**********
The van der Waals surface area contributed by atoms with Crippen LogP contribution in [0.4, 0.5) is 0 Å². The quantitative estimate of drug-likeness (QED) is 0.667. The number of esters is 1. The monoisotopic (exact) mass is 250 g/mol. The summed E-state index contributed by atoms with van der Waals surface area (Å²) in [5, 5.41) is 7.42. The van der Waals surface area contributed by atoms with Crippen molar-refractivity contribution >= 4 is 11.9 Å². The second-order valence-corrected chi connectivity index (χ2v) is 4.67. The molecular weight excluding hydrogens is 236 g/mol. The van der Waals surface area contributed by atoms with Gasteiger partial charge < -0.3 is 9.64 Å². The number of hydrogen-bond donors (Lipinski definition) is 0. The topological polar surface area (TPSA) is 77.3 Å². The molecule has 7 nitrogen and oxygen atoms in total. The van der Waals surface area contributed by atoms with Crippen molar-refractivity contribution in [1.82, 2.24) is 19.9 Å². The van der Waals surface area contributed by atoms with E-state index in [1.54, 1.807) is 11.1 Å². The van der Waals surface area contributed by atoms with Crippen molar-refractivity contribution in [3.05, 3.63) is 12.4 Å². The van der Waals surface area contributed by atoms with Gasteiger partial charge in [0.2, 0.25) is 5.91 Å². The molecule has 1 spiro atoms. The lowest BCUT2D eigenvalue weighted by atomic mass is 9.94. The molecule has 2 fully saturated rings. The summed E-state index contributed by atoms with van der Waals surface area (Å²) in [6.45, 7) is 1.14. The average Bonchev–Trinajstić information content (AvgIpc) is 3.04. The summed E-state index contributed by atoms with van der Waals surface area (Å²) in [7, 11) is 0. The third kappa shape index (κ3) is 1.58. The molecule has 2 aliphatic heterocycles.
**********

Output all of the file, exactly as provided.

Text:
The van der Waals surface area contributed by atoms with Crippen LogP contribution in [0.4, 0.5) is 0 Å². The quantitative estimate of drug-likeness (QED) is 0.667. The number of esters is 1. The monoisotopic (exact) mass is 250 g/mol. The summed E-state index contributed by atoms with van der Waals surface area (Å²) in [5, 5.41) is 7.42. The van der Waals surface area contributed by atoms with Crippen molar-refractivity contribution >= 4 is 11.9 Å². The second-order valence-corrected chi connectivity index (χ2v) is 4.67. The molecular weight excluding hydrogens is 236 g/mol. The van der Waals surface area contributed by atoms with Gasteiger partial charge < -0.3 is 9.64 Å². The number of hydrogen-bond donors (Lipinski definition) is 0. The topological polar surface area (TPSA) is 77.3 Å². The molecule has 7 nitrogen and oxygen atoms in total. The van der Waals surface area contributed by atoms with Crippen molar-refractivity contribution in [1.82, 2.24) is 19.9 Å². The van der Waals surface area contributed by atoms with E-state index in [1.54, 1.807) is 11.1 Å². The van der Waals surface area contributed by atoms with Crippen molar-refractivity contribution in [3.05, 3.63) is 12.4 Å². The van der Waals surface area contributed by atoms with Gasteiger partial charge in [0.2, 0.25) is 5.91 Å². The molecule has 1 spiro atoms. The lowest BCUT2D eigenvalue weighted by atomic mass is 9.94. The molecule has 2 fully saturated rings. The summed E-state index contributed by atoms with van der Waals surface area (Å²) in [6.45, 7) is 1.14. The average Bonchev–Trinajstić information content (AvgIpc) is 3.04. The summed E-state index contributed by atoms with van der Waals surface area (Å²) in [7, 11) is 0. The third kappa shape index (κ3) is 1.58. The molecule has 2 aliphatic heterocycles.